Before Ashley Graham became a household name, before brands began capitalizing on the anti-Photoshop movement and before the conversation about inclusivity in fashion had the stage it does today, Whitney Thompson made history as the first ever plus-size winner of “America’s Next Top Model.”
That was 10 years ago. These days, Thompson’s life is a bit more farm-to-table than ready-to-wear. After deciding to take a step back from modeling in 2013, she and her husband moved to Tennessee, where they opened a fine dining restaurant. “It was so out of left field for me,” she said.
In the years since she won “America’s Next Top Model,” the show, as well as the modeling industry at large, has made slow steps to embrace women of different shapes and sizes. Thompson is still the only plus-size winner of the competition, but she told HuffPost she credits Tyra Banks with the show’s growth and shift toward promoting a more positive body image.
“The show has absolutely evolved over the years,” she said. “I think that it grew with Tyra. It was her baby, and you can see her wisdom and knowledge played a role in the evolution. When I won, Tyra cried. And I remember, this was maybe a year after her swimsuit photos surfaced and she was fat-shamed, thinking that my win personally affected her.”
Thompson with Tyra Banks, Nigel Barker and J. Alexander after her win.
Some of the show’s more intense moments (ahem, “we were all rooting for you!”) can feel, to the viewer, a bit over the top. But Thompson told HuffPost that aside from times she felt disappointed while watching an episode and finding something, like winning a challenge, had been cut out, the show is “absolutely real.”
She said the circumstances of the show’s production provides some of its more dramatic scenes.
“We had 13 girls on our season,” she said. “We lived in a two-bedroom, two-bathroom apartment in New York City. The show wanted to do a focus on anti-smoking, so all of the girls were told as soon as they moved in that they would not be allowed to smoke. They would also not be allowed to leave the apartment unless we were shooting for the show. Obviously, this was a recipe for disaster. We responded to the circumstances the way that any sane person would, which is by acting crazy.”
Yet, Thompson said she has no regrets about being on the show, which led her not only to modeling gigs but also to become an advocate for the National Eating Disorder Association. She also found her voice, confidence and mission in life. Thompson told HuffPost it’s the fan mail she receives that is her “biggest motivator.”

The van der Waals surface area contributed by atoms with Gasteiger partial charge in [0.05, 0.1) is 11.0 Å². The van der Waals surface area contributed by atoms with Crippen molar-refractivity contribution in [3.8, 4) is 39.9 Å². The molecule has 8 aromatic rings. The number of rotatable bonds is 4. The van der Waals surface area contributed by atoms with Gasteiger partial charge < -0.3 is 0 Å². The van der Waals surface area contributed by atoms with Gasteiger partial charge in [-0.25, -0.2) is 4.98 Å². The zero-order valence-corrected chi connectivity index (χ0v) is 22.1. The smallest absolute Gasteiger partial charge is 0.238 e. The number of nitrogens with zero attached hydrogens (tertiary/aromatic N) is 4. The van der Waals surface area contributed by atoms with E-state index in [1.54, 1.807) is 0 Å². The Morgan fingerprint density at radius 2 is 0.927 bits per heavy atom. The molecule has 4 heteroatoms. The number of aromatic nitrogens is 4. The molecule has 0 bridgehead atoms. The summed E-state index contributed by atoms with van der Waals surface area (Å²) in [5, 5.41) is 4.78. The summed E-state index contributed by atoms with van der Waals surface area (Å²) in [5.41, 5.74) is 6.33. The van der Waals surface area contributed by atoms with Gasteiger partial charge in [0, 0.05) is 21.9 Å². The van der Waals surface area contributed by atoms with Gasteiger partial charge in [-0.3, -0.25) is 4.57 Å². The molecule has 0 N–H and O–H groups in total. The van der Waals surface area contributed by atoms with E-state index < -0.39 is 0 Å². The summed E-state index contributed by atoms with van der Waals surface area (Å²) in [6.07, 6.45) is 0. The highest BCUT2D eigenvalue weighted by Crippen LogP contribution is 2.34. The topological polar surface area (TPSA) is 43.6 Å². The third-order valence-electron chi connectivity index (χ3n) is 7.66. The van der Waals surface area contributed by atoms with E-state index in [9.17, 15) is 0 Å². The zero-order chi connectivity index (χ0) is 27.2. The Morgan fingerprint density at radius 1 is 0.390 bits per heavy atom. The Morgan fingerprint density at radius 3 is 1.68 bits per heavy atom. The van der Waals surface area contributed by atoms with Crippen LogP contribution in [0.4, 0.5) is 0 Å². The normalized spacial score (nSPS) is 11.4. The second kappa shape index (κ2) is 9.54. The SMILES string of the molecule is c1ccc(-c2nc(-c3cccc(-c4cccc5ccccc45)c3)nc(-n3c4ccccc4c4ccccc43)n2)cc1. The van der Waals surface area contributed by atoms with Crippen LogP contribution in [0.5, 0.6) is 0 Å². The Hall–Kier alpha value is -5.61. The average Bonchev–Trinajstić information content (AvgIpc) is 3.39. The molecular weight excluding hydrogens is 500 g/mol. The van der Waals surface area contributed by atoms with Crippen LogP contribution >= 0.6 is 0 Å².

“First of all, the show airs in over 100 countries, so fan mail is as varied as you can imagine,” she said. “But the letters were not just like, ‘Whitney, I like you because you’re pretty.’ I receive letters like ‘Whitney, my daughter suffers from bulimia and anorexia. She has been in treatment for months but has never taken to the program. After watching you on “Top Model,” she has decided that she wants to fight to be healthy again.’”
Receiving those kinds of letters were both eye-opening and, at times, challenging for Thompson, who told HuffPost it was part of the reason she felt the need to step out of the spotlight. “If words like that don’t force you to suck it up and power through whatever is going on in your life, I don’t know what will,” she said. ”‘Oh, Whitney, are you cold shooting this swim line in London? Well, that girl in Spain said that she wore a bathing suit for the first time because of you, so put a smile on and finish the job.’”
And while she called that kind of responsibility a “big weight on your shoulders,” she maintains “eternally grateful for the impact I could offer. If any of it impacted even one person’s life, then I am glad.”
Still, Thompson does not mince words when it comes to the realities of the modeling industry, which she calls “treacherous.”
“This is an industry literally based on lies,” she said. “We give 13-year-old girls hundreds of thousands of dollars to sell wrinkle cream to aging women, results that can never be achieved. Every model is airbrushed, every model has hair extensions, even ones with short hair, just for volume.” And that, she said, is just the tip of the iceberg.
“On top of navigating your way through photographers that want to shoot you topless and ‘promoters’ who want you to spend the weekend in the Hamptons with super-rich businessmen, you’re also dealing with agents giving you hell because your skin is breaking out, your hips are too big, your hair is the wrong shade of blond, etc.”
Then, of course, there’s the question of whether the industry is really inclusive. Many people would say true inclusivity is only achieved when the action of a “plus-size” model walking the runway, winning a modeling competition or being featured in a magazine editorial is commonplace and not newsworthy.
Thompson said the term plus-size doesn’t bother her because she “grew up in an industry where that was the only term used for anyone over a size 2.” But she does have thoughts about the industry as it stands today.
“If we want a true body revolution, we have to stop emphasizing plus and start integrating all sizes, without gloating about it,” she said. “I’m not giving any designer or magazine brownie points for promoting heroin chic over the past several decades and then cashing in on a girl with hips. If anything, they should be begging us to forgive them for their crimes, not cashing in on our low self-esteem.”
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